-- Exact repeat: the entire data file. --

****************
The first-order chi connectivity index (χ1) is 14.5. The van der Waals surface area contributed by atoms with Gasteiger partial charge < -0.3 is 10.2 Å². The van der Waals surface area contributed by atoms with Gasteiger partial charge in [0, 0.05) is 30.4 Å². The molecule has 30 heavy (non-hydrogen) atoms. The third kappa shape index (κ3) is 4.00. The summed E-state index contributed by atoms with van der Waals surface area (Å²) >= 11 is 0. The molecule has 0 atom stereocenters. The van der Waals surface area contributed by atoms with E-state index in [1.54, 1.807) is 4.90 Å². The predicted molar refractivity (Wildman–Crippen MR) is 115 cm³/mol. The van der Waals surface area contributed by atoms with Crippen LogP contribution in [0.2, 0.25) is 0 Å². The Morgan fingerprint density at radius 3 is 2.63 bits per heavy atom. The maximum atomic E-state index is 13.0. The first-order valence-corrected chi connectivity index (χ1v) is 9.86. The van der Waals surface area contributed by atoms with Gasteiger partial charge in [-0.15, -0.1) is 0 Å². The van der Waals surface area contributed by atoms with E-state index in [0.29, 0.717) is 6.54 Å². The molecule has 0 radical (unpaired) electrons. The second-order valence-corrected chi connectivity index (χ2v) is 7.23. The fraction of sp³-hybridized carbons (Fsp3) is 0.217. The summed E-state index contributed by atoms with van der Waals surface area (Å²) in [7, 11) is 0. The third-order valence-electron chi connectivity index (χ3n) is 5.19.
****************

The first-order chi connectivity index (χ1) is 14.5. The van der Waals surface area contributed by atoms with Gasteiger partial charge < -0.3 is 10.2 Å². The van der Waals surface area contributed by atoms with Gasteiger partial charge in [0, 0.05) is 30.4 Å². The molecule has 30 heavy (non-hydrogen) atoms. The third kappa shape index (κ3) is 4.00. The summed E-state index contributed by atoms with van der Waals surface area (Å²) >= 11 is 0. The molecule has 0 atom stereocenters. The van der Waals surface area contributed by atoms with E-state index in [1.54, 1.807) is 4.90 Å². The predicted molar refractivity (Wildman–Crippen MR) is 115 cm³/mol. The van der Waals surface area contributed by atoms with Crippen LogP contribution in [0.2, 0.25) is 0 Å². The Morgan fingerprint density at radius 3 is 2.63 bits per heavy atom. The maximum atomic E-state index is 13.0. The first-order valence-corrected chi connectivity index (χ1v) is 9.86. The van der Waals surface area contributed by atoms with Gasteiger partial charge in [-0.15, -0.1) is 0 Å². The van der Waals surface area contributed by atoms with E-state index in [0.29, 0.717) is 6.54 Å². The molecule has 0 radical (unpaired) electrons. The second-order valence-corrected chi connectivity index (χ2v) is 7.23. The fraction of sp³-hybridized carbons (Fsp3) is 0.217. The summed E-state index contributed by atoms with van der Waals surface area (Å²) in [7, 11) is 0. The third-order valence-electron chi connectivity index (χ3n) is 5.19.